Important reasons: A low sperm count makes it difficult to conceive naturally. Concerns have also arisen about declining global male health, as sperm count is an indicator of overall health. Researchers are looking at irrelevant stressors that may be influencing this trend, such as diet, environment and other means.

» For more information, read the Guardian article.

December 2022

find ancient DNA

what happened: Two-million-year-old DNA found in Greenland.

Important reasons: DNA is the record of biodiversity. Aside from showing that desolate Arctic landscapes were once teeming with life, ancient DNA offers hints about how biodiversity evolves over time and progress toward modern life. increase.

» Read this article from National Geographic for more information

December 2022

fusion energy

what happened: The U.S. Department of Energy reports that it has achieved the first net energy gain in the development of nuclear fusion.

Important reasons: Nuclear fusion is often considered the holy grail of safe and clean energy, and this latest milestone brings researchers one step closer to harnessing it to power the world.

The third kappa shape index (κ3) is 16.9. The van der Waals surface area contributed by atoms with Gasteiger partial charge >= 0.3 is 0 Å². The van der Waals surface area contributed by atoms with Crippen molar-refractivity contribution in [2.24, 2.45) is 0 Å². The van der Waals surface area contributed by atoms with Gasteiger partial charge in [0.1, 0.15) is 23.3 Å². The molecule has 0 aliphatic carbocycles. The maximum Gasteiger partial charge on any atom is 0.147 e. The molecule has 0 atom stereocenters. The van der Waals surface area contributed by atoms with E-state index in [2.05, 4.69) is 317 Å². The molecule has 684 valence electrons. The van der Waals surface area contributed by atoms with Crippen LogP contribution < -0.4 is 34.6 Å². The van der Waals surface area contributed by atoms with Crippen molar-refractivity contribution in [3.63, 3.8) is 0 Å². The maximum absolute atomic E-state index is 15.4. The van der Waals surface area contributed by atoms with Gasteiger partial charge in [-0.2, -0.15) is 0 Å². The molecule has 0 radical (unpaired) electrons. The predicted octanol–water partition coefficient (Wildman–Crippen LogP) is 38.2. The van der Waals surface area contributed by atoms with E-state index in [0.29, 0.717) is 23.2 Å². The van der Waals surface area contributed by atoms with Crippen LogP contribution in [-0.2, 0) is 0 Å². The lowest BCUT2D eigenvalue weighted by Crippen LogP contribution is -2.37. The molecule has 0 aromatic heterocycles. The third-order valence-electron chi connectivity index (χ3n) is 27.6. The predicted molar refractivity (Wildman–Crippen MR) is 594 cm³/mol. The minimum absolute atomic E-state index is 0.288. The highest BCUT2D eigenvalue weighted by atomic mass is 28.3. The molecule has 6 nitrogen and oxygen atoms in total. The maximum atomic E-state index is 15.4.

» For more information, view the infographic on fusion or read the BBC article.

new year science

The future of scientific research is bright. Researchers and scientists continue to push the boundaries of what we know and understand about the world around us.

In 2023, several areas may continue to dominate headlines.

  • progress in space Continuation of projects such as James Webb Space Telescope and SETI COSMIC’s search for extraterrestrial life
  • Climate change countermeasures Recovery and prevention from extreme weather events could become more demanding as it continues into the new year
  • Generative AI tools such as DALL-e and ChatGPT will be publicly available in 2022, Artificial intelligence
  • Even in the shadow of COVID-19, a new Therapeutics We need to push medicine into new territory

We still don’t know where science is headed, but the past year has instilled the belief that 2023 will see even more progress.